|dc.description.abstract||1. Fire is a major selective force on arid grassland communities, favoring traits such as the smoke-induced seed germination response seen in a wide variety of plant species. However, little is known about the relevance of smoke as a cue for plants
beyond the seedling stage.
2. We exposed a fire-adapted savanna tree, Vachellia (=Acacia) drepanolobium, to smoke and compared nutrient concentrations in leaf and root tissues to unexposed controls. Experiments were performed on three age cohorts: 2-year-old, 9-month-old, and 3-month-old plants.
3. For the 2-year-old plants exposed to smoke, carbon and nitrogen concentrations were lower in the leaves and higher in the roots than controls. Less pronounced trends were found for boron and magnesium.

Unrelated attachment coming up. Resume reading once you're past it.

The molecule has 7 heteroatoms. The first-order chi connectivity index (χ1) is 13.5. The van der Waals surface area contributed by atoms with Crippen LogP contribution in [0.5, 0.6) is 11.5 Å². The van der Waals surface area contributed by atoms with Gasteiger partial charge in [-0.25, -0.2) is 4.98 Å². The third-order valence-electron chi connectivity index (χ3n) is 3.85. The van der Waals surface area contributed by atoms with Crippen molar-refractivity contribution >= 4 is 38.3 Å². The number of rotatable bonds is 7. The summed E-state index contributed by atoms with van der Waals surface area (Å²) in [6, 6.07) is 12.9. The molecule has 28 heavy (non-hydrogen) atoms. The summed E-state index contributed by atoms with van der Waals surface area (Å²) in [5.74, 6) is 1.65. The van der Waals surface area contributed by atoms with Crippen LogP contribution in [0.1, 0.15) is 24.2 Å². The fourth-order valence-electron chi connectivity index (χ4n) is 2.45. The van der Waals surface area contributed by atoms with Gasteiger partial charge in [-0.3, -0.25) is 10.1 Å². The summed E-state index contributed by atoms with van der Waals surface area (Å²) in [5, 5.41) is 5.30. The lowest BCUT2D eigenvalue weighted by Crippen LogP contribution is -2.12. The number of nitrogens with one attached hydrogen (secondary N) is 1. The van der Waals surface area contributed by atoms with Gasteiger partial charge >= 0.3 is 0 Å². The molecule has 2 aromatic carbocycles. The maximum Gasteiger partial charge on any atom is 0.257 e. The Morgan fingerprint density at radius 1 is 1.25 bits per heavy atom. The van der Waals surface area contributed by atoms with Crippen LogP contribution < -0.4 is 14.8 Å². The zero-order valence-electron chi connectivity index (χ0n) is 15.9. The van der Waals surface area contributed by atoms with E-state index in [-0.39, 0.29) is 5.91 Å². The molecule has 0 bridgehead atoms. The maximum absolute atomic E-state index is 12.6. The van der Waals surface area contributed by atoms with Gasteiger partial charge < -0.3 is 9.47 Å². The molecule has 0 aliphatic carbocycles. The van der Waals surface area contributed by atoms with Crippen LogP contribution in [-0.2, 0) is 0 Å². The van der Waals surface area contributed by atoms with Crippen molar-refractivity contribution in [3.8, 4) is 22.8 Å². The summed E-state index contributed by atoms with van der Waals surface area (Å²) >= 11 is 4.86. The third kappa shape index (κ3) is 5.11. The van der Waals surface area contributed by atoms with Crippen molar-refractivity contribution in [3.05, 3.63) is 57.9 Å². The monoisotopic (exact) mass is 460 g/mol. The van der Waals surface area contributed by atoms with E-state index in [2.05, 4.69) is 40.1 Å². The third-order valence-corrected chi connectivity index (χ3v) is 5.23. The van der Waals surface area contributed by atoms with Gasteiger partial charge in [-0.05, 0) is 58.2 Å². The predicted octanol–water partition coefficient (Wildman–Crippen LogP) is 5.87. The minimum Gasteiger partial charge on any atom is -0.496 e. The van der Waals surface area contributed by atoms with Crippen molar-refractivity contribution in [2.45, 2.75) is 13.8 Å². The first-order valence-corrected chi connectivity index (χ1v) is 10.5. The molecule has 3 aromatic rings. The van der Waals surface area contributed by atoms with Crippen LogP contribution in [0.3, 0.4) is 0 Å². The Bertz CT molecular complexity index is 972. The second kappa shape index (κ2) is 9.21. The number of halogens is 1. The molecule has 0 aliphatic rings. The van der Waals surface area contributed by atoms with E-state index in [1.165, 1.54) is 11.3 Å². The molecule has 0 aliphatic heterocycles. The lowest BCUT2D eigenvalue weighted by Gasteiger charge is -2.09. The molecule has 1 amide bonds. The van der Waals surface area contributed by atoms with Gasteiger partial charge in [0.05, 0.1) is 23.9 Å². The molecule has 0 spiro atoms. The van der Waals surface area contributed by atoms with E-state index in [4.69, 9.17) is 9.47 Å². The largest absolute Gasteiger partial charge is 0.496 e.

4. In contrast, smoke-exposed 3-month-old plants had lower root nitrogen concentrations than controls. No significant differences were found in the 9-month-old plants, and no significant shifts in other nutrient concentrations were observed between plant tissues for any of the three age cohorts.
5. Synthesis: Our findings are consistent with smoke-induced translocation of nutrients from leaves to roots in 2-year-old V. drepanolobium. This could represent a novel form of fire adaptation, with variation over the course of plant development. The
translocation differences between age cohorts highlight the need to investigate smoke response in older plants of other species. Accounting for this adaptation could better inform our understanding of savanna community structure and nutrient flows under fire regimes altered by anthropogenic land use and climate change.||en_US